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LIMs, PIMs and council files

What’s in a LIM or a PIM, how to get one and find out what else is on the council’s files.

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What's in a LIM?

A Land Information Memorandum (LIM) provides information held by the council about a particular property, which you may not get off the district plan alone.

The information you may get from a LIM will vary between councils. Generally you could expect to find out about:

  • Rates.
  • Land features and environmental issues, such as erosion or flooding.
  • Restrictions on land or building use.
  • Resource consents issued.
  • Potential contamination by hazardous substances.
  • Details about septic tanks and hazardous substances, etc.
  • Storm water or sewage drains.

There may be information about wahi tapu sites (sacred areas) and some councils may provide aerial photographs, building plans and drawings.

The LIM information might help you make the decision about whether to buy the section and whether the price is fair. For instance, if you have to do major earthworks to fix the drainage you might reconsider the price of the section.

How to apply for a LIM

You can apply for a LIM at any time, but it is essential when you are thinking of buying a section.

It can be difficult in times of rapid turnover of real estate to find time to research what you are buying. But you should make getting a satisfactory LIM (and your lawyer’s approval of the LIM contents) a condition of your sale and purchase agreement, allowing yourself enough time to obtain and study it.

To get a LIM you apply to your local council. Ask them for an application form or download it off your council’s website. You may have to provide a copy of the certificate of title and there is a fee which varies depending on the council and the property involved. The council must produce the LIM within 10 working days.

However, just getting the LIM is not necessarily the complete story. The council does not actually do a site inspection to verify the information in the LIM. It is possible the council has not been notified of something that could affect you, or that something got left off the LIM by mistake.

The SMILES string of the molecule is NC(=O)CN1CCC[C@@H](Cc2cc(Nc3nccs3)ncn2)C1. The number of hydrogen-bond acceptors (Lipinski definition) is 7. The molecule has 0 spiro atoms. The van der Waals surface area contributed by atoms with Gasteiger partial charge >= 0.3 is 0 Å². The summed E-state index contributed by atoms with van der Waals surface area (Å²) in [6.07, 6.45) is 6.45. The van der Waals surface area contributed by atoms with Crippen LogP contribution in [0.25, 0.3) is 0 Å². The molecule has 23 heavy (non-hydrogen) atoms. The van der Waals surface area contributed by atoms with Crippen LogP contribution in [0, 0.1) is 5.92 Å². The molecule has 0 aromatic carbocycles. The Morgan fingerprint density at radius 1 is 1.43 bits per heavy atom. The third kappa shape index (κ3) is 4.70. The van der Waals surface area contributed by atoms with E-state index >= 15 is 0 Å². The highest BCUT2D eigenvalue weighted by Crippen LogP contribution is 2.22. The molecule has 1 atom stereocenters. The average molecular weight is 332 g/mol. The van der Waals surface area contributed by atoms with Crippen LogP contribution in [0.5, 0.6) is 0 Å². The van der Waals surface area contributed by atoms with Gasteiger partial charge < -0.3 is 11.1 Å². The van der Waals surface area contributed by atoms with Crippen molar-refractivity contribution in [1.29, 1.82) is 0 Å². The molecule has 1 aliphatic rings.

What's in a PIM?

A PIM provides information about the work site that may have an effect on the work. Planning restrictions, the location of stormwater drains and ground conditions are some examples.

It may tell you about:

  • Protection of the land or buildings, for example, by the Historic Places Trust
  • The location of services, such as water and waste systems on the site and adjoining land
  • Land details such as ground stability, geological history, areas that have been filled, or have been unstable or if there is any risk of flooding
  • Permitted footpath crossing points
  • District plan non-compliances

How to apply for a PIM

A PIM can only be applied for by someone who is planning a specific project and may need a building consent (by applying for building consent you will be treated as applying for a PIM also, if you have not already done so). You can apply for a PIM at the preliminary design stage of the project or at the same time as you apply for building consent. If you apply for a building consent without applying for a PIM, your consent application will be treated as including an application for a PIM.

Checking the council’s files

The only way you can be sure you have complete information about the site is to ask to check the council’s files on the property.

You can go into the council’s office, but it might save time if you make an appointment to meet with a planner. Give them the details of the section and ask to see the files for the site. You may have to pay to view any files that have been archived.

In the files, look for permissions or resource consents that allow specific activities. The file should also show up old issues, like complaints made by current or past neighbours in the area. If there is anything of interest, you may be able to make photocopies to take with you.

Ask the planner:

  • How is the site zoned?
  • Are any nearby properties zoned differently?
  • What activities are allowed in the zone?
  • What can the neighbours do that might affect my enjoyment of the site, such as building up and blocking the view?
  • Are there any protected trees on or close to my site?
  • Is there anything in the district plan that may affect the property, such as a proposed motorway?
  • Are there any applications or proposals for neighbouring properties? For example, the quarry down the road may be proposing to increase extraction which could result in more noise and traffic.

This is also a good opportunity to ask about which services (water, power, phone, mobile phone, gas), are located near the property. This could affect where you can build, or could add extra building costs.

If the site has a shared driveway check what type it is (i.e. whether it is a legal right of way), and what your access rights and maintenance responsibilities might be.

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